D. A. Powell Has "Summertime and the Living..." Stuck in His Head
At the Paris Review Daily, D. A. Powell's got a Robert Hayden poem stuck in his head. And what a poem it is! Powell recalls reading Hayden's "Summertime and the Living" when he was younger and reflects on the ways he failed to register the nuances of the poem:
I first read Robert Hayden’s “Summertime and the Living...” at an age where I neither understood ellipses nor was hip to the signals of quotation marks. I had scarcely heard of Porgy and Bess, so I missed entirely the allusion to “Summertime” the song. Instead, I thought of the poem as situated in memory, as a man looks back on a boyhood imprinted by the “Mosaic eyes” of those elders to whom “the florist roses that only sorrow could afford long since have bidden ... Godspeed.” If I had known that the next two words indicated by the title “Summertime and the Living...” would be “is easy,” I no doubt would have (knowing what a predilection I then had for irony) seen the poem as a quick “gotcha,” an “oh you thought it was this but it was that” kind of poem, and I imagine it would have taken longer for me to appreciate its nuance. But I was first reading the poem at that tender time when I still took it on faith that nearly all poetry is born of sincerity, and I missed Hayden’s sly joke. It was that sly.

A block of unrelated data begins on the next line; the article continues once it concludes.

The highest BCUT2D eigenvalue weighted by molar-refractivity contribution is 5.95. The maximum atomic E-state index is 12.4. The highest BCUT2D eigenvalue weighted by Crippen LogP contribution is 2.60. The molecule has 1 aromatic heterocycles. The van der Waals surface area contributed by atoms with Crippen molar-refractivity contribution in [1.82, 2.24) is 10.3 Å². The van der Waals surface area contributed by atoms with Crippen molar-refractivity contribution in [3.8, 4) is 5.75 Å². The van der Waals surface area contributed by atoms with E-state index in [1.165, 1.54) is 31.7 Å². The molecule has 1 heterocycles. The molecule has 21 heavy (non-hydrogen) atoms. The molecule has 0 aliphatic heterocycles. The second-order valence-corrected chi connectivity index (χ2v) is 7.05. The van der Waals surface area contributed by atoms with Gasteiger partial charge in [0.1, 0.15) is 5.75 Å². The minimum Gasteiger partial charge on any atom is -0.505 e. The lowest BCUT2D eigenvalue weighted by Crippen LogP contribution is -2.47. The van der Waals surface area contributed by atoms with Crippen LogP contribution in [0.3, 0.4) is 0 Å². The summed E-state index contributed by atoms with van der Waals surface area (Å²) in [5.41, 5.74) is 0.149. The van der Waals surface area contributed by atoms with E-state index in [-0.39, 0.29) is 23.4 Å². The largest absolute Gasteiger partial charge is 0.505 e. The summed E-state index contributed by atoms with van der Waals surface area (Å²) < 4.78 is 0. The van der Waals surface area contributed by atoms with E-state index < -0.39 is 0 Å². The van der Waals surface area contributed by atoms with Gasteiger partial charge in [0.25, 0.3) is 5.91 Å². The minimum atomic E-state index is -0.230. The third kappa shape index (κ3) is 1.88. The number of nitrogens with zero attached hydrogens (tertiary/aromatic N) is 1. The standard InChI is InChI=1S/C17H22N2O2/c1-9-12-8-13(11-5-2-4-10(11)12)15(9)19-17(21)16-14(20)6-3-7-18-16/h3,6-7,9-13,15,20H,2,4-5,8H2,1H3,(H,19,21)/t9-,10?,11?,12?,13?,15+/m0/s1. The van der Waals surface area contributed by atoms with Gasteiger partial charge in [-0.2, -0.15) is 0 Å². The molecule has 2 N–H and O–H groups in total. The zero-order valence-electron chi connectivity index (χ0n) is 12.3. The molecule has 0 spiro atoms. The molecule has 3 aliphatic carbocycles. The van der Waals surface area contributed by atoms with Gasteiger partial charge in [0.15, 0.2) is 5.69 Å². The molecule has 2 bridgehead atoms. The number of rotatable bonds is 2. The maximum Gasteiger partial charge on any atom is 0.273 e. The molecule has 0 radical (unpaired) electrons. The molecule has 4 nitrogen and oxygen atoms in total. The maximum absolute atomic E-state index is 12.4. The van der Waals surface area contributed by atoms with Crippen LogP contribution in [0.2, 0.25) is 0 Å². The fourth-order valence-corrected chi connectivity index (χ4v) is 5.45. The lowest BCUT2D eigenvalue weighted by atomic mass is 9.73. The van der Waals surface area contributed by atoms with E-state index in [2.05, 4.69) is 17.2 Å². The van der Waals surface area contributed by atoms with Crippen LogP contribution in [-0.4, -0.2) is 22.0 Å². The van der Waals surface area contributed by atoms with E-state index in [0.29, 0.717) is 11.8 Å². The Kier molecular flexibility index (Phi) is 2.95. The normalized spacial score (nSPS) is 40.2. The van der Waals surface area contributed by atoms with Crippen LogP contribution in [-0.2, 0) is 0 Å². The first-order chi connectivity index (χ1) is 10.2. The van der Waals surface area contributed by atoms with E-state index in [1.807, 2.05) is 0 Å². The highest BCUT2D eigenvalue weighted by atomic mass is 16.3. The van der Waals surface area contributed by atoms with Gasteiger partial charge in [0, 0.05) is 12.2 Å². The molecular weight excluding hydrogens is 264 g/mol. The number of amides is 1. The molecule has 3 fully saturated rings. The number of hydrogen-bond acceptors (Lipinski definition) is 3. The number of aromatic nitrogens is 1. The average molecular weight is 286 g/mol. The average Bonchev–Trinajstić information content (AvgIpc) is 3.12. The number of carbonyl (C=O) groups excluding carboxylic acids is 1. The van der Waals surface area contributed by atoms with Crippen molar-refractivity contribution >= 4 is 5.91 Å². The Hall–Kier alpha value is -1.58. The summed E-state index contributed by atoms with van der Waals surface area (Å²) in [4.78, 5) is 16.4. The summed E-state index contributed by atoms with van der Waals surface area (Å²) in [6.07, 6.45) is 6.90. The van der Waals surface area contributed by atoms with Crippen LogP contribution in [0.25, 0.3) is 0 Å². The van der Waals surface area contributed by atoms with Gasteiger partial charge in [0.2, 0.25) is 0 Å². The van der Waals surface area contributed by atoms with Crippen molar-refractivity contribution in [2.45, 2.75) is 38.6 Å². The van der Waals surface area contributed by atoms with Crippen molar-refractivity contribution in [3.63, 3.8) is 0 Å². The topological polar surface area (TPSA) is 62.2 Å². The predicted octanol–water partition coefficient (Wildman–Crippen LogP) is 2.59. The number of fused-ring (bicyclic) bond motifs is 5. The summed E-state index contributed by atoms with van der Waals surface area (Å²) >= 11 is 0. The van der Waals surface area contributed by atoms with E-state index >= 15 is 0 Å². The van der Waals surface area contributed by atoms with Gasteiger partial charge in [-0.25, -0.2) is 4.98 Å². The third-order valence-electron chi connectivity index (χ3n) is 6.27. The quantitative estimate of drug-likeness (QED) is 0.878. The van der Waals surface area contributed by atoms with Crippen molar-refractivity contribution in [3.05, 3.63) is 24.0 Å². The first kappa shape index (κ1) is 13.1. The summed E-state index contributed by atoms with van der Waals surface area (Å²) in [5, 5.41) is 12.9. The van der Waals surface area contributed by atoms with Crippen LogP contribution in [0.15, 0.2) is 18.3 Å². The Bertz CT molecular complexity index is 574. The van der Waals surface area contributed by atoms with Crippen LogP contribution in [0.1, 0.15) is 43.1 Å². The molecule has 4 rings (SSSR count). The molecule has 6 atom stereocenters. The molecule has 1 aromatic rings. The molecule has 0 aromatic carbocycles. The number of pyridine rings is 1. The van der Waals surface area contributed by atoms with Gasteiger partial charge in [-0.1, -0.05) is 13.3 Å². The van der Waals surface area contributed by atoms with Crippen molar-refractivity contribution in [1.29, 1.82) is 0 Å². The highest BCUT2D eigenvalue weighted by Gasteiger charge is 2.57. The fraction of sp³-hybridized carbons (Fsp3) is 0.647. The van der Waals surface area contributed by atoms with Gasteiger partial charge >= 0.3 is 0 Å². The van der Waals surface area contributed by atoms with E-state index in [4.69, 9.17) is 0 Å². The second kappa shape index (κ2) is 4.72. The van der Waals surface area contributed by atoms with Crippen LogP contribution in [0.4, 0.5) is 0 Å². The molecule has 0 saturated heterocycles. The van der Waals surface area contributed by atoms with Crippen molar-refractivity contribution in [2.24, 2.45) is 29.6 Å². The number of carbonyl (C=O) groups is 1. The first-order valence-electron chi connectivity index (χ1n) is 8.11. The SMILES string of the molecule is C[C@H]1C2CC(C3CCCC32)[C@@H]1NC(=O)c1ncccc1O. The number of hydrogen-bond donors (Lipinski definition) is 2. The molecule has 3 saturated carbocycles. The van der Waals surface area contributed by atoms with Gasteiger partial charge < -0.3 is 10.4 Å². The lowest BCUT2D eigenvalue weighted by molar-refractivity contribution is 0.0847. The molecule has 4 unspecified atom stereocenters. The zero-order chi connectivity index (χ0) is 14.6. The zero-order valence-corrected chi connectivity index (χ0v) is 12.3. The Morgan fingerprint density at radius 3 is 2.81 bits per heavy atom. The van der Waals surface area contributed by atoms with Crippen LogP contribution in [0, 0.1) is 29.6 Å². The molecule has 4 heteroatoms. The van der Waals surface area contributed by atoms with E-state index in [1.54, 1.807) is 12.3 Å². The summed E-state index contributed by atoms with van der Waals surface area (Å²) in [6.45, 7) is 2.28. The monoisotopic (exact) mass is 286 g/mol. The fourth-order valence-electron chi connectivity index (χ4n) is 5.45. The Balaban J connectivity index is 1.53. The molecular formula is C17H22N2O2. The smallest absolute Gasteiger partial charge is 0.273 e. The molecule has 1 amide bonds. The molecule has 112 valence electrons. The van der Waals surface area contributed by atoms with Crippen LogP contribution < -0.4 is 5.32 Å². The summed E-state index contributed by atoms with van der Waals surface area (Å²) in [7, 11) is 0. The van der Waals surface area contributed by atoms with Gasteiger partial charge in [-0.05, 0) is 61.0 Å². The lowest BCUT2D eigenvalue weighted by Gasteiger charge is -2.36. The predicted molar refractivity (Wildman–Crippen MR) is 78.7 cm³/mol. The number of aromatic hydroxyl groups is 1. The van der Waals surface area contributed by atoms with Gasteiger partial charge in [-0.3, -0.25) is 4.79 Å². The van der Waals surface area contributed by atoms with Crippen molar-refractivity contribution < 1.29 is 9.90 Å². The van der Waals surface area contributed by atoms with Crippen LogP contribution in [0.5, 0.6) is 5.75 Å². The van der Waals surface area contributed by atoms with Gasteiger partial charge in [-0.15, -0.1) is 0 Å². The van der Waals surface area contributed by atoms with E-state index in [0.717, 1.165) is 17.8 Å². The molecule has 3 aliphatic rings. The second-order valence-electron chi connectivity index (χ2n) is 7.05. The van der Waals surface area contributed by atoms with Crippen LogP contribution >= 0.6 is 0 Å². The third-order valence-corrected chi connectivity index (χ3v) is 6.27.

Powell goes on to describe how he came to understand the poem's allusions and rich, powerful language. Make the jump to read the poem. And for more Hayden poems, go here.